When you don’t know what to order, a good rule of thumb is to order as many things as you can, which we did: smothered shrimp and okra and a fried shrimp platter – it being lent and all – along with a stuffed bell pepper and a smothered pork chop plate (we took that to go). When Shanel asked if we wanted potato salad, too, we said yes. And of course, the house made Arnold Palmers – lemonade and sweet tea – to wash it all down.
The food hit the table in waves, beginning with the hearty hunks of cornbread and not-too-sweet Arnold Palmers. The cornbread, the top slathered with an “S” of butter was slightly sweet, crumbly and moist – almost cakelike. The cornbread alone was worth the trip. Next came the shrimp and okra, served over rice, and the stuffed bell pepper. The shrimp and okra, stewed with a generous amount of tomatoes, had a pleasant acidity that accented the iodine-y sweetness of the gulf shrimp; the bell pepper was classic New Orleans and deeply satisfying. In other places, a combination of rice and ground beef is a common bell pepper filling, with the peppers then cooked in a red tomato sauce. But in New Orleans, rice is eschewed in peppers. Here, the mixture is far richer – beef, shrimp, and sometimes ham, smoked or hot sausage, crabmeat – all bound together by seasoned breadcrumbs. Bell peppers are a serious a business, and their recipes are as closely guarded as gumbo.
The fried shrimp arrived next, served alongside stewed mustard greens, sweet potatoes and mac and cheese. The shrimp were plentiful, crispy, and well-seasoned, the sweet potatoes redolent of cinnamon and nutmeg, and the greens and the mac and cheese full of flavor. If you mix the potlikker – the savory juices from the greens – with the mac and cheese, nirvana is achieved (hours later, we ate the pork chop plate after a long day at work, and even reheated, it was delicious, the buttery pork floating on a bed of rice and gravy).
We had to know who was responsible for resuscitating our stomachs and our spirits, and the answer is not two, but three sisters.
“I do all the cooking,” Finister said emphatically. “I have my older sister Colette in the back, she does prep, and I do the cooking. And my middle sister Nadine – she says she does everything – runs for supplies, manages the bills.”
Two Sistas ‘N Da East exemplifies the familial bonds that once were a mainstay of restaurants throughout New Orleans. Ones that were passed down from one generation to the next. But they are slowly disappearing, and with them the culture they helped to create.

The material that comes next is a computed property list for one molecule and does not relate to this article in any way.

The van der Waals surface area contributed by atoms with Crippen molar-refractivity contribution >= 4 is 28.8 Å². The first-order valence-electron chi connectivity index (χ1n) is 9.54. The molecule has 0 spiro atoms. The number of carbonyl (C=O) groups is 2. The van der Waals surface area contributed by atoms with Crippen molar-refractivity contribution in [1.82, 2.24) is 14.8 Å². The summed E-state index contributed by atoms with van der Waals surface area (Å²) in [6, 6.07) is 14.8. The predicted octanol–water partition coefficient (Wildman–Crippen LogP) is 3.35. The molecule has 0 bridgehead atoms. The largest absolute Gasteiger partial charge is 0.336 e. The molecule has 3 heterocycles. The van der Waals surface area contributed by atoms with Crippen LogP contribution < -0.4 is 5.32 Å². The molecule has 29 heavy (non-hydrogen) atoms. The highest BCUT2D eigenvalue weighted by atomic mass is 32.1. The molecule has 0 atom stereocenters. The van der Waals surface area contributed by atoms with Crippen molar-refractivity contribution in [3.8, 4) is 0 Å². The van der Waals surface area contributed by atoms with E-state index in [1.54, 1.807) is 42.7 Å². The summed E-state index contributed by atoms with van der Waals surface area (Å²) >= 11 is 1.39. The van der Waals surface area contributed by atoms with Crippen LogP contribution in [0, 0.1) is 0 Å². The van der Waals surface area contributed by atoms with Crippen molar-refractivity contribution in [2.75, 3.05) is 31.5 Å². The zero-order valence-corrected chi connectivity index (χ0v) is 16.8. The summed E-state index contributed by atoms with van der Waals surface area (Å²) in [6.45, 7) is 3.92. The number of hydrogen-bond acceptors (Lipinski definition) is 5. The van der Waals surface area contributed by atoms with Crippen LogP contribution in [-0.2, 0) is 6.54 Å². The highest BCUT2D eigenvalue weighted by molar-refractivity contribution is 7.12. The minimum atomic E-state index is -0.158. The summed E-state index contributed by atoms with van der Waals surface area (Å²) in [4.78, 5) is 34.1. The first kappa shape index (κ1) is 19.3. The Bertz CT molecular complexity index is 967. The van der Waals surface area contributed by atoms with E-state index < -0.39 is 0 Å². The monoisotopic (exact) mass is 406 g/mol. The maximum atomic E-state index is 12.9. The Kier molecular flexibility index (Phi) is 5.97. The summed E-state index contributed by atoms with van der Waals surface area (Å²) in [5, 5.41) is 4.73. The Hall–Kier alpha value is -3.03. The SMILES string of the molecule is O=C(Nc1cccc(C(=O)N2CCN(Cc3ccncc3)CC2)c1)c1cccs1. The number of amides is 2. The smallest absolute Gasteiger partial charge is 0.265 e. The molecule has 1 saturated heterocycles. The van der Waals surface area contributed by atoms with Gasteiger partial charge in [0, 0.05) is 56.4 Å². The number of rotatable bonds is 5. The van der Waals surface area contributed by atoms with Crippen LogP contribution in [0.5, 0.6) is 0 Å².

“We are the only ones left [from] the family that are still keeping it going,” said Finister. “It’s me, my middle sister, and my older sister. Like, we all have kids and they’re not interested. They don’t even come around. This generation, they’re not interested in hard work, especially pot cooking. I don’t even think our children can cook.”
She lets out a frustrated laugh. Pot cooking, meant to feed a large family on a tight budget, to tenderize tough cuts and elevate humble ingredients like oxtails, beans and chitlins, is a remnant of a different time. It is a vestige of the cooking of our grandmothers and great grandmothers who slowly stirred cast iron pots to extract every ounce of flavor. It is communal, in a world where fewer and fewer things are. And it embodies the scratch cooking that is falling out of favor in a quick-fix world.
“We make our cornbread fresh – everything,” said Finister pointedly. “We make our roux for our gravy. We don’t use gravy mix, we make a special roux in a cast iron pot and bake it. It’s good.”
To prove her point, she led us into the kitchen where the roux pots sat in hotel pans, nearly empty of their contents. On the stove, stockpots of gumbo and okra bubbled away over an open flame. Pans of braised pork chops and chicken were resting nearby. In the steam table, the sides sat at the ready. It was all perfectly analog, bereft of the beeping, buzzing cacophony of the modern kitchen. A place where the doneness of food is still determined by touch and taste and the internal clock of the cook.
“The difference between cooking now and when my mom and ‘em were cooking: they didn’t have all these convection ovens and superfast microwaves,” said Finister. “My mom taught us the old-school ways and that’s what we’re still doing. We’re still cooking out of cast iron pots.”
Every cook has a favorite pot, and Finister shows me one that is black on the bottom, or as she said, “Well seasoned.” It is an easy metaphor for both the food and for Two Sistas. In a world where food is fast and time is money, Finister’s old-time work ethic and slow food ethos is refreshing. She knows there is another way, but it’s not her way.
“Really easy, really fast,” said Finister with a smile, “We don’t do that.”